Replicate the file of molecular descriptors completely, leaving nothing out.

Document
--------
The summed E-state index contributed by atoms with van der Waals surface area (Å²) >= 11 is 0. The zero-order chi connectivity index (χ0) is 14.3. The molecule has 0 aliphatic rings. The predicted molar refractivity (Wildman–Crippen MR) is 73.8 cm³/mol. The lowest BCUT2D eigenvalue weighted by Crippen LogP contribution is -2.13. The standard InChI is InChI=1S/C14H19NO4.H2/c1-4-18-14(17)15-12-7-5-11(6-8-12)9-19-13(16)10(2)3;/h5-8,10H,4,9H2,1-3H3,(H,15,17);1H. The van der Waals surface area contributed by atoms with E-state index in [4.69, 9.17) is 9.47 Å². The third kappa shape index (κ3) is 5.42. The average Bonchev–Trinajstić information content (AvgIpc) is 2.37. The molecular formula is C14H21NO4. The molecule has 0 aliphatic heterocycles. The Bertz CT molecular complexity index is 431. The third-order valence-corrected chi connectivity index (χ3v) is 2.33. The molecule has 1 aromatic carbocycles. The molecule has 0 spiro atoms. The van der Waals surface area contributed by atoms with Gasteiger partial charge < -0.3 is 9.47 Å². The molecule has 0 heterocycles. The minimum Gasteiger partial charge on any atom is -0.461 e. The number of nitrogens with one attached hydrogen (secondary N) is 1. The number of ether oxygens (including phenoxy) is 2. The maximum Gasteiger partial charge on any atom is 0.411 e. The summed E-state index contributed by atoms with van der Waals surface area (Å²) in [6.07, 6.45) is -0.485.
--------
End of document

The summed E-state index contributed by atoms with van der Waals surface area (Å²) >= 11 is 0. The zero-order chi connectivity index (χ0) is 14.3. The molecule has 0 aliphatic rings. The predicted molar refractivity (Wildman–Crippen MR) is 73.8 cm³/mol. The lowest BCUT2D eigenvalue weighted by Crippen LogP contribution is -2.13. The standard InChI is InChI=1S/C14H19NO4.H2/c1-4-18-14(17)15-12-7-5-11(6-8-12)9-19-13(16)10(2)3;/h5-8,10H,4,9H2,1-3H3,(H,15,17);1H. The van der Waals surface area contributed by atoms with E-state index in [4.69, 9.17) is 9.47 Å². The third kappa shape index (κ3) is 5.42. The average Bonchev–Trinajstić information content (AvgIpc) is 2.37. The molecular formula is C14H21NO4. The molecule has 0 aliphatic heterocycles. The Bertz CT molecular complexity index is 431. The third-order valence-corrected chi connectivity index (χ3v) is 2.33. The molecule has 1 aromatic carbocycles. The molecule has 0 spiro atoms. The van der Waals surface area contributed by atoms with Gasteiger partial charge < -0.3 is 9.47 Å². The molecule has 0 heterocycles. The minimum Gasteiger partial charge on any atom is -0.461 e. The number of nitrogens with one attached hydrogen (secondary N) is 1. The number of ether oxygens (including phenoxy) is 2. The maximum Gasteiger partial charge on any atom is 0.411 e. The summed E-state index contributed by atoms with van der Waals surface area (Å²) in [6.07, 6.45) is -0.485.